According to the WHO Health Statistics Report 2021, the average level of ageing (the ratio of people aged 65 and over to the total population of the region or country) has reached 9.6% worldwide, which means that approximately one in 10 is an older person . The growing prevalence of an ageing population, and with this, the health of older people, is of great concern to the international community. Ageing may bring about both physical frailty and cognitive decline , which can occur together in an older individual. Therefore, what can be done to slow down the process of ageing and its cognitive decline is becoming a major focus of geriatric research.
In 2013, the International Academy of Nutrition and Ageing (IANA) and the International Association of Gerontology (IAGG) first proposed a definition of cognitive frailty (CF): a heterogeneous clinical manifestation characterised by the coexistence of physical frailty and cognitive impairment (Clinical Dementia Scale, CDR = 0.5) . Diagnostic criteria were also specified: at least one of the frailty phenotype diagnoses (reduced body mass, fatigue, sedentary behaviour, slow gait, low muscle strength) was met, CDR = 0.5 and the exclusion of concurrent dementia or other dementias. The consensus was that cognitive frailty is characterised by a reduced cognitive reserve (which refers to the capacity of a given individual to resist cognitive impairment or decline).
In the same year, Woods AJ et al.  suggested that it was unreasonable to exclude patients with brain disorders from the diagnosis of cognitive frailty and concluded that reduced cognitive reserve is not a characteristic manifestation of cognitive frailty. In 2014, Dartigues JF et al.  disputed the issue of cognitive frailty in relation to the body, as well as the distinction between cognitive frailty and other cognitive disorders in the cognitive frailty diagnosis. In 2015, it was suggested that prefrailty should be added to the diagnostic criteria for cognitive frailty and that cognitive frailty should include two subtypes: reversible and potentially reversible . In 2020, Mantovani E et al.  revised the definition of cognitive frailty based on a multidimensional model, whereby the assessment of cognitive frailty should include clinical features, neuropathological changes, biomarkers, disease and medication status.
As research into cognitive frailty continues, more scholars are suggesting [8,9,10,11,12] the use of objective biomarkers as diagnostic indicators to explore the relationship with frailty in terms of structural and functional brain performance. The definition and diagnostic criteria for CF proposed by the IANA/IAGG are widely used in current studies, and although there are differences in the choice of assessment tools for physical and cognitive function, the outcome indicators measured are consistent (i.e., physical function and cognitive function). Future research in CF will require uniform and standardised assessment tools and judgement guidelines adapted to different scenarios.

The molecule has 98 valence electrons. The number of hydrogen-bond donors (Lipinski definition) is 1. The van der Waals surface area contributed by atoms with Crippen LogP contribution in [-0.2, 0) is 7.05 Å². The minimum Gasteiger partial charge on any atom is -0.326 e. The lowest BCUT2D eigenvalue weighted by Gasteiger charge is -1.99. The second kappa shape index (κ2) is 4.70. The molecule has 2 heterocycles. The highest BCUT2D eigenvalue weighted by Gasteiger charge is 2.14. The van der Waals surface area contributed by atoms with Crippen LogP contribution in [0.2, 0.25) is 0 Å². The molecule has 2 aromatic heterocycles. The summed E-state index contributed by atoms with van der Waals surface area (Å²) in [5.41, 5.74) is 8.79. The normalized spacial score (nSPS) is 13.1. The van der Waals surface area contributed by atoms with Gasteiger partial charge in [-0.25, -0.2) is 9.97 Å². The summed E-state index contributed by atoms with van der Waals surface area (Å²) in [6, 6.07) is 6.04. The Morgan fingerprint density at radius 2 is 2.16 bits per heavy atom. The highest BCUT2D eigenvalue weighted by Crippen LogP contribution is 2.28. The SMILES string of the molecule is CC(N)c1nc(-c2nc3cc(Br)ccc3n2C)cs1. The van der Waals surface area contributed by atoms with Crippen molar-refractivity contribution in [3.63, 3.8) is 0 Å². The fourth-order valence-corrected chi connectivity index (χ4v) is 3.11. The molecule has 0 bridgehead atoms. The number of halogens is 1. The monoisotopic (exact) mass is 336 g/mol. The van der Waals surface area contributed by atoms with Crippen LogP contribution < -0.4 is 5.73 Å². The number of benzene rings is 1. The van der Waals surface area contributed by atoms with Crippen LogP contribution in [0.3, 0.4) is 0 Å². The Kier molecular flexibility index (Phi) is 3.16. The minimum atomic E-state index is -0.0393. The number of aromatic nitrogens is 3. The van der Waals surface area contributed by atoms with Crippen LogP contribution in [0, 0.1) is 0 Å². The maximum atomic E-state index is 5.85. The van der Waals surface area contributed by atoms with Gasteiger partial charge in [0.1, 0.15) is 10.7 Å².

Studies have shown that the overall prevalence of cognitive frailty in older populations ranges from 0.72% to 50.10% , with 0.72% to 39.70% in Europe and the US and 0.76% to 50.10% in Asian populations. The onset of cognitive frailty can lead to a decline in physical function and mild cognitive impairment, resulting in a reduction in the ability to perform activities of daily living and impaired quality of life, as well as an increased risk of poor health outcomes such as malnutrition, hospitalisation, depression, incapacity, dementia and even death in older people .
However, cognitive frailty is reversible, and physical frailty is a dynamic process . Early-stage screening and reasonable prevention and treatment measures applied in a timely manner can delay the reduction of physiological reserve capacity and reduce the occurrence of adverse health events in older people . In addition, mild cognitive impairment (MCI, cognitive frailty of cognitive impairment mainly refers to mild cognitive impairment) is a transitional state between normal ageing and dementia, and MCI is reversible. It is a critical period in the management of dementia in the elderly . Therefore, cognitive frailty is gaining increasing attention as a new target for healthy ageing  and secondary prevention of dementia .
Many scholars have explored interventions for cognitive frailty. Nonpharmacological interventions are currently the main modalities of cognitive frailty interventions , such as dietary and nutritional guidance interventions, psychosocial support, cognitive training, physical training, physiotherapy programs, etc. Exercise interventions play an important role in nonpharmacological interventions for cognitive frailty, and many scholars have conducted research on exercise interventions for elderly individuals with cognitive frailty, such as resistance exercise, individual progressive dual-task training, multicomponent exercise, and traditional Chinese medicine exercises (Baduanjin, Taijiquan), which are currently emerging. However, there is a large heterogeneity among scholars in the timing, frequency, outcome indicators, and evaluation of the effects of exercise interventions.
The aim of this study was to review the content elements, outcome types and effectiveness of exercise intervention programmes for older people with cognitive frailty, to point out problems with existing exercise intervention programmes and to provide some evidence to inform the implementation and development of future exercise intervention programmes.